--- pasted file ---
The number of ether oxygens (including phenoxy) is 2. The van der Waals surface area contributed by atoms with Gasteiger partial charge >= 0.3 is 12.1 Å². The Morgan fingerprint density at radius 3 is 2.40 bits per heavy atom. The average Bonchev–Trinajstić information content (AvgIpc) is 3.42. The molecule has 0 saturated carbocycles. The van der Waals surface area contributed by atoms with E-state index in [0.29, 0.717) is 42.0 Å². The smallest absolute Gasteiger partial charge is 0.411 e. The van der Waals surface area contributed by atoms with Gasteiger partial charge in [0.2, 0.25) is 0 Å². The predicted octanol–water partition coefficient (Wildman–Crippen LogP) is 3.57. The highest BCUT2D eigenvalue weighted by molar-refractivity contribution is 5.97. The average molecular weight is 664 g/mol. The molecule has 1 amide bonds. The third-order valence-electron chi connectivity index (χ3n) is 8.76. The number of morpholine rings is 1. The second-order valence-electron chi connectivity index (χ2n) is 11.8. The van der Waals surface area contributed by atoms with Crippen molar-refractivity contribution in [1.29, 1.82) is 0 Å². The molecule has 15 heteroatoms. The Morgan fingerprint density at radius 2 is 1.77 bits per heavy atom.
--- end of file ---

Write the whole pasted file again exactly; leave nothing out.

The number of ether oxygens (including phenoxy) is 2. The van der Waals surface area contributed by atoms with Gasteiger partial charge >= 0.3 is 12.1 Å². The Morgan fingerprint density at radius 3 is 2.40 bits per heavy atom. The average Bonchev–Trinajstić information content (AvgIpc) is 3.42. The molecule has 0 saturated carbocycles. The van der Waals surface area contributed by atoms with E-state index in [0.29, 0.717) is 42.0 Å². The smallest absolute Gasteiger partial charge is 0.411 e. The van der Waals surface area contributed by atoms with Gasteiger partial charge in [0.2, 0.25) is 0 Å². The predicted octanol–water partition coefficient (Wildman–Crippen LogP) is 3.57. The highest BCUT2D eigenvalue weighted by molar-refractivity contribution is 5.97. The average molecular weight is 664 g/mol. The molecule has 1 amide bonds. The third-order valence-electron chi connectivity index (χ3n) is 8.76. The number of morpholine rings is 1. The second-order valence-electron chi connectivity index (χ2n) is 11.8. The van der Waals surface area contributed by atoms with Crippen molar-refractivity contribution in [1.29, 1.82) is 0 Å². The molecule has 15 heteroatoms. The Morgan fingerprint density at radius 2 is 1.77 bits per heavy atom.